Processes in uninterruptible sleep

This is a discussion on Processes in uninterruptible sleep within the Linux Programming forums, part of the Platform Specific Boards category; Originally Posted by brewbuck That's what "make oldconfig" is for. It re-parses your older .config file and (hopefully) sanitizes it ...

  1. #16
    spurious conceit MK27's Avatar
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    Quote Originally Posted by brewbuck View Post
    That's what "make oldconfig" is for. It re-parses your older .config file and (hopefully) sanitizes it enough so that make xconfig can deal with it.
    Well I learned something useful today.
    C programming resources:
    GNU C Function and Macro Index -- glibc reference manual
    The C Book -- nice online learner guide
    Current ISO draft standard
    CCAN -- new CPAN like open source library repository
    3 (different) GNU debugger tutorials: #1 -- #2 -- #3
    cpwiki -- our wiki on sourceforge

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    Quote Originally Posted by jeffcobb View Post
    Oh and I agree 1000% with MK: you really ought to rethink the wisdom of sticking non-HTTP services on a port universally recognized as HTTP. It's about the only thing Windows and UNIX agree on
    I am definitely moving in that direction, but the system has been in place for 2 years in this configuration, and this only started happening within the last few months.

  3. #18
    spurious conceit MK27's Avatar
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    Quote Originally Posted by Elkvis View Post
    I am definitely moving in that direction, but the system has been in place for 2 years in this configuration, and this only started happening within the last few months.
    Well, take this with a lot of salt: unfortunately the entire thread got lost in the last cboard DB crash, but recently Yarin posted a bunch of IP's that he'd collected using "denyhosts" in only a few weeks. These were IP's that more than 100 times tried and failed to log into the ssh port on his new VPS (which is to say, somewhere that is presumably of no interest to anyone).

    It was a pretty good list and when I traced some of the IP's, they'd all been acquired thru one of two services (one in Australia and one in Holland). I don't actually think they are malevolent, but let's entertain the idea that they might be and that these people are just port scanning at random as much as possible looking for different opportunities (such as a lucky ssh hit).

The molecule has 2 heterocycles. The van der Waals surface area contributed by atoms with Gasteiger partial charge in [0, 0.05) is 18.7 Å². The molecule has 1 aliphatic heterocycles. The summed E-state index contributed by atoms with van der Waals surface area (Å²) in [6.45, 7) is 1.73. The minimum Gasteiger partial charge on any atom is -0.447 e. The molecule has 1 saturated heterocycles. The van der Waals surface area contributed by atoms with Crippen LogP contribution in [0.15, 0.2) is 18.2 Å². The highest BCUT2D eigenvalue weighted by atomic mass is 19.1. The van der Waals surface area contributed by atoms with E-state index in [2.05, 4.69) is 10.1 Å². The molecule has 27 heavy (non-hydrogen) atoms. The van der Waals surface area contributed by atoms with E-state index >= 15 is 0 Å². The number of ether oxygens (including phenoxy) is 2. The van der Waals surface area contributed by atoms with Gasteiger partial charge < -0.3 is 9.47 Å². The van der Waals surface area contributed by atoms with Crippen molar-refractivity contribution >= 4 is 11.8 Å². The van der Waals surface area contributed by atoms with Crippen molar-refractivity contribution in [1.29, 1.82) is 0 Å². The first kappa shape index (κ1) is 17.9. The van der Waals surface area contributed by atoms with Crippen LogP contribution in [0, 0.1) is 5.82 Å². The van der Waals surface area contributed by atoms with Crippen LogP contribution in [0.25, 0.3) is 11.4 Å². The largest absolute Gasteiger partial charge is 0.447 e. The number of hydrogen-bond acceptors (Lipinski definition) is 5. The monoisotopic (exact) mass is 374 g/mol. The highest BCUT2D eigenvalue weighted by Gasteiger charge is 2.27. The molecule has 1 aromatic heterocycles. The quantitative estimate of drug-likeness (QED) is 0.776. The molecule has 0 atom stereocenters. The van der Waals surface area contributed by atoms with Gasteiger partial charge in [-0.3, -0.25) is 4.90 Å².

Now, one of the big goals of such a person would be a successful DoS attack, which can be done with SYN flooding. Another big goal would be to not get caught. So (here's where you can reach for the salt, because it's all just conjecture) if I had a small zombie net or whatever and was trying to test it out, I might just go around somewhat randomly looking to see if my SYN requests on port 80 weren't receiving ACKs or any kind of response at all -- this might indicate the server has successfully been overwhelmed.

    And if you set up a non-http server on port 80, that's what it might appear to be from that perspective (a stressed out server that DoS's easily). So if this just started happening, maybe your IP is now on someone's "experiment here" list.

    Kind of far fetched. Some missing links in it. Anyway, get on the mailing list for the firewall and ask about your problem. You should NOT be just ignoring that.
    Last edited by MK27; 02-08-2010 at 04:35 PM.
    C programming resources:
    GNU C Function and Macro Index -- glibc reference manual
    The C Book -- nice online learner guide
    Current ISO draft standard
    CCAN -- new CPAN like open source library repository
    3 (different) GNU debugger tutorials: #1 -- #2 -- #3
    cpwiki -- our wiki on sourceforge

  4. #19
    Registered User jeffcobb's Avatar
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    Pretty much what MK said; but if you are providing a non-HTTP service on a standard HTTP port you are *asking* for problems that you could easily side-step by moving it to another, non-standard port. I am not saying this is the cause of your current problems, just that it will likely to cause you problems down the road. Standards are standards for a reason. It would be like providing a non-email service on your SMTP port; you can do it but you will get Sam and Joe Spammer slamming your server trying to find a way to make it a relay (spoofing)...
    C/C++ Environment: GNU CC/Emacs
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  5. #20
    Captain Crash brewbuck's Avatar
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    Making the symptom go away is not the same thing as diagnosing the problem. You could move to a different port, but how do you know some fault is not still lurking? I think you should try to figure out what's happening -- using the sysrq control key combo to figure out where in the kernel the thing is hanging seems like an obvious first step.
    Code:
    //try
    //{
    	if (a) do { f( b); } while(1);
    	else   do { f(!b); } while(1);
    //}

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